Volmís challenge

Close to Milan, two young chefs and their restaurant. An ambitious challenge based on vegetables and bittersweet tones

12-04-2017

A visit to Pozzuolo Martesana, a short drive from Milan, to meet Lorenzo Vecchia and Olexandra Marfia, young patron-chefs at Volm

Photogallery

The two young chefs. The author of the photo gallery is Tanio Liotta
We start with the tasting of a simple diaphragm hanged for three months, then dried and smoked, before leaving it in the cellar, covered in goose fat
Early onion, uva fragola, bitter orange, sommacco
Artichoke, juniper, eggs, almonds and gin

Ok, Bottura may have lost his sceptre: yet we still have reason to be hopeful when it comes to the future of Italian cuisine. And not just because other chefs - Crippa, Alajmo, Romito – improved their ranking, but also because behind this generation there’s another one rich of talent and awareness elbowing its way. At Identità’s congress, we called it La Nuova Cucina Italiana, a general definition for the young chefs who want to shape our palate’s pleasure in the coming decades. Indeed, it has rather precise characteristics: these chefs have travelled and studied, learnt techniques and acquired significant experience in the world’s best restaurants. They pour this inevitably still unripe knowledge into a nice relationship with the territory: indeed they have understood that the (narrow) road towards the future, in Italy, passes through the interaction with the surrounding; first of all, by creating a network of producers and suppliers, sharing ideas with farmers and breeders, looking for herbs and products. These concepts, these days, can be even considered banal.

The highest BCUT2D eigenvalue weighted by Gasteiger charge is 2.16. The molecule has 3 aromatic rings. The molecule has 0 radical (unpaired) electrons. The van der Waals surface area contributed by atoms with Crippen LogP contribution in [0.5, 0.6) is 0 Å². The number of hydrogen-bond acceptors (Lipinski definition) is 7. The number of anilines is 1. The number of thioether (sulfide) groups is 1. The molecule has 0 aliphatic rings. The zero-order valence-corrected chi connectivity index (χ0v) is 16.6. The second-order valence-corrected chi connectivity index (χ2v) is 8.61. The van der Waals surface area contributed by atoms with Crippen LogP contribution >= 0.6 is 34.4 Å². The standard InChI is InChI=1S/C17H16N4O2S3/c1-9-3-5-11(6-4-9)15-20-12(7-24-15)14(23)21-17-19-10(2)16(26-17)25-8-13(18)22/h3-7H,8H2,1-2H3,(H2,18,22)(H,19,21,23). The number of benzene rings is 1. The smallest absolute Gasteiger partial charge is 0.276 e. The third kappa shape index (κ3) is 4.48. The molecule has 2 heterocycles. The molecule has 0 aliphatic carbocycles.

In doing so, however, these chefs avoid a sort of standardisation thanks to Italy’s biodiversity – so that being the standard bearer in Roero is a different matter from being one in Mugello, even when using the same approach – putting into use what they learnt, letting the experience in the New Nordic or French cuisines, or their decisive training with the Rocas or Redzepi show through.

The new entries in this large team – including the youngest ones, who have just appeared on the scene – sometimes may be a little too attached to the textbook, that is to say that spotting the hand who trained them can be a little too easy. Give them time, we could say: and given that from their style some character already shows, or at least the desire to show this character appears, even though with some naivety, we can grant them some faith. And gladly so.

After all, they often take on a not-very-easy task: they choose to expose themselves in the province. Which offers a few opportunities and a risk: the former come from a better chance to create a dialogue with the territory and avoid grinding costs and competition; the latter is that they may seem disconnected, without a market. They risk presenting themselves to an inexistent local gourmet market, or one that must be created. Therefore, they must find a balance between the need to grow and the need of income; between being praised by critics, and by clients.

As mentioned, there’s plenty of such stories in Italy. We’ve already told some: such as those of Davide Guidara in Marziani a Milazzo, Antonio Biafora and Nino Rossi on Sila and Aspromonte, of the youngest chefs from Abruzzo

A few days ago, instead, we took a short trip close to Milan. The drive to Pozzuolo Martesana was little over half an hour. Our destination was Volm, a new restaurant – opened last September – following the opinion of Andrea Grignaffini and the manifesto on their website:

At Volm we mostly use products from the province of Milan, making use of the presence of many small local producers, farmers and artisans. The search for the best products is completed with the use of wild and aromatic herbs, picked daily. Seasonality has a crucial importance in our cuisine: study and professional and personal experience contribute in making it young, creative and always evolving.